A publication of the Kentucky Center for Public Service Journalism

Boone County FC approves hotel tax increase; final step for funding NKY Convention Center expansion

By Mark Hansel
NKyTribune managing editor

The Boone County Fiscal Court Tuesday unanimously approved a 1 percent increase in the hotel tax that will be used to help fund an expansion of the Northern Kentucky Convention Center.


Kenton and Campbell counties had previously approved the increase on the transient room tax and the decision by Boone County allows it to go into effect.

Boone County Judge/Executive Gary Moore said that, while the increase requires approval of the three Northern Kentucky fiscal courts, it is not a tax that will be collected by the counties or imposed on residents.

“This is an item that was brought to us by the industry. The Convention and Visitors Bureau, on behalf of all its partners came to us and to the other two counties asking for this to be imposed,” Moore said. “This is a room tax collected by the hotels and then it is sent to the Convention and Visitors Bureau to be budgeted there.”

The proposed increase received unanimous approval from fiscal court members in all three counties that were present at the time of each vote. Kenton County Commissioner Beth Sewell was not in attendance when the vote was taken there.

The funding model is similar to the 2.5 percent hotel bed tax increase implemented in Lexington to pay for its new convention center.

Eric Summe, president of meetNKY, the Northern Kentucky Convention and Visitors Bureau, said the fiscal courts showed strong regional cooperation in approving the increase.

“This really underscores how our fiscal courts understand how important tourism is and how important it is to have a competitive convention center,” Summe said.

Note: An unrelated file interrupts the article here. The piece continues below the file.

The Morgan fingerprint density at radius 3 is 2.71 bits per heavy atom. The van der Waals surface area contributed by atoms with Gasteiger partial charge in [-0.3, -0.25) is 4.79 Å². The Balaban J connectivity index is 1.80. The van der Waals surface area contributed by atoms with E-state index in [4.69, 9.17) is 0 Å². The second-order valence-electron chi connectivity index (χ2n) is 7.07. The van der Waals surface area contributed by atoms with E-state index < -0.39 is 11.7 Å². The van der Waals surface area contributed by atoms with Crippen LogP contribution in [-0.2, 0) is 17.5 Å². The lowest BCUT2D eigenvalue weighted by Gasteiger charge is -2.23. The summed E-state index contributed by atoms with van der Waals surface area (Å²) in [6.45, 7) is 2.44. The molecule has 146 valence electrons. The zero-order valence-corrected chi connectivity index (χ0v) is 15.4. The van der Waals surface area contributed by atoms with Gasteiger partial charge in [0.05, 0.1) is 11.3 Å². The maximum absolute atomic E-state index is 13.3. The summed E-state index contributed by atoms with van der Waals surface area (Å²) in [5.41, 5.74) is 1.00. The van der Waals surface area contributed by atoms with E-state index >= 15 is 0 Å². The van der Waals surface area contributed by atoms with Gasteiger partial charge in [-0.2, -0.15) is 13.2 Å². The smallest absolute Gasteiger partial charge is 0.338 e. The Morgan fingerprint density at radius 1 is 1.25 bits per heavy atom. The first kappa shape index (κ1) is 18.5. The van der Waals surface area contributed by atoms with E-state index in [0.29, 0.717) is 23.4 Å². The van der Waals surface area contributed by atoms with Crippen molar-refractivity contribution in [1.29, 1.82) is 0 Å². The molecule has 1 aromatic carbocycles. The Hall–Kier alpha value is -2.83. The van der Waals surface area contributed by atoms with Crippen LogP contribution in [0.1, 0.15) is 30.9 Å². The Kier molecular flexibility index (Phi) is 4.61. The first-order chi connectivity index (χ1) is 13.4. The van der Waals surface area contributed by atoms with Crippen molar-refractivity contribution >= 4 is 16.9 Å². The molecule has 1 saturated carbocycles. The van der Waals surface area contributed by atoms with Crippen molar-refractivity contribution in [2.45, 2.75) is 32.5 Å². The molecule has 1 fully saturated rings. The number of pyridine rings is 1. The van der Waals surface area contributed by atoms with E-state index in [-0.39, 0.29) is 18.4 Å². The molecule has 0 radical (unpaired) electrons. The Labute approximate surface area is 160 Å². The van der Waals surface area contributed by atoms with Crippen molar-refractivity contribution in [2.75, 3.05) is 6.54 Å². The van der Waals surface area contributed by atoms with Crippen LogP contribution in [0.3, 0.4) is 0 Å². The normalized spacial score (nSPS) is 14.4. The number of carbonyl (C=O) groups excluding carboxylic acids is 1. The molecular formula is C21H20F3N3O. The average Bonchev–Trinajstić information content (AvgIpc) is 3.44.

The tourism industry brings an estimated $400 million to the region each year.

The need to expand the 204,000-square-foot convention center, which was built in 1998, has been a hot topic for some time. The transient room tax increase as a way to help pay for that expansion has received strong backing in the region’s business community.

Left to right, Eric Summe, president of meetNKY, Pat Crowley of Strategic Advisers, and Brent Cooper president of the Northern Kentucky Chamber of Commerce, attended Tuesday’s Boone County Fiscal Court meeting to show support for a hotel tax increase. The Fiscal Court unanimously voted in favor of the increase, previously approved by Campbell and Kenton counties, which will provide funding for the expansion of the Northern Kentucky Convention Center in Covington (photo by Mark Hansel)

Brent Cooper, interim president and CEO of the Northern Kentucky Chamber of Commerce, attended Tuesday’s fiscal court meeting to show support for the ordinance.

“We think it’s a great move to keep our region competitive and moving forward, so we’re thrilled,” Cooper said.

The increase is expected to go into effect October 1, to allow hotels time to make the adjustments to their billing. There are an estimated 78 hotels and bed and breakfasts in the three Northern Kentucky counties, with a total of almost 7,000 rooms.

“The increase is forecast to generate $1.2 to $1.5 million annually,” Summe said. “That is part of our plan and it’s what Lexington did in creating a capital fund for seed money for its project.”

The capital fund in Northern Kentucky will ultimately be used to complete the project but there are other things that need to be done in the interim that also come with a cost.

“We will do an immediate expenditure for a tourism master plan, which will basically look at not only how to expand it, but by how much and at other infrastructure needs around the convention center area,” Summe said. “We will look at things like necessary hotel supply, other vibrancy, which is taking place through projects like Riverfront Commons and other Covington developments. It will be a full scale plan.”

There is speculation that the IRS facility that is adjacent to the convention center could accommodate the expansion, but there is much uncertainty about when that property might become available for development.

“I know that the facility is scheduled to close in 2019 and that’s why this ordinance was so important,” Summe said. “If we’re going to be waiting, we’re doing something productive so, when the time comes we are going to be prepared. Part of the solution we hope to find with the study is how to expand and that includes direction.”

Contact Mark Hansel at mark.hansel@nkytrib.com

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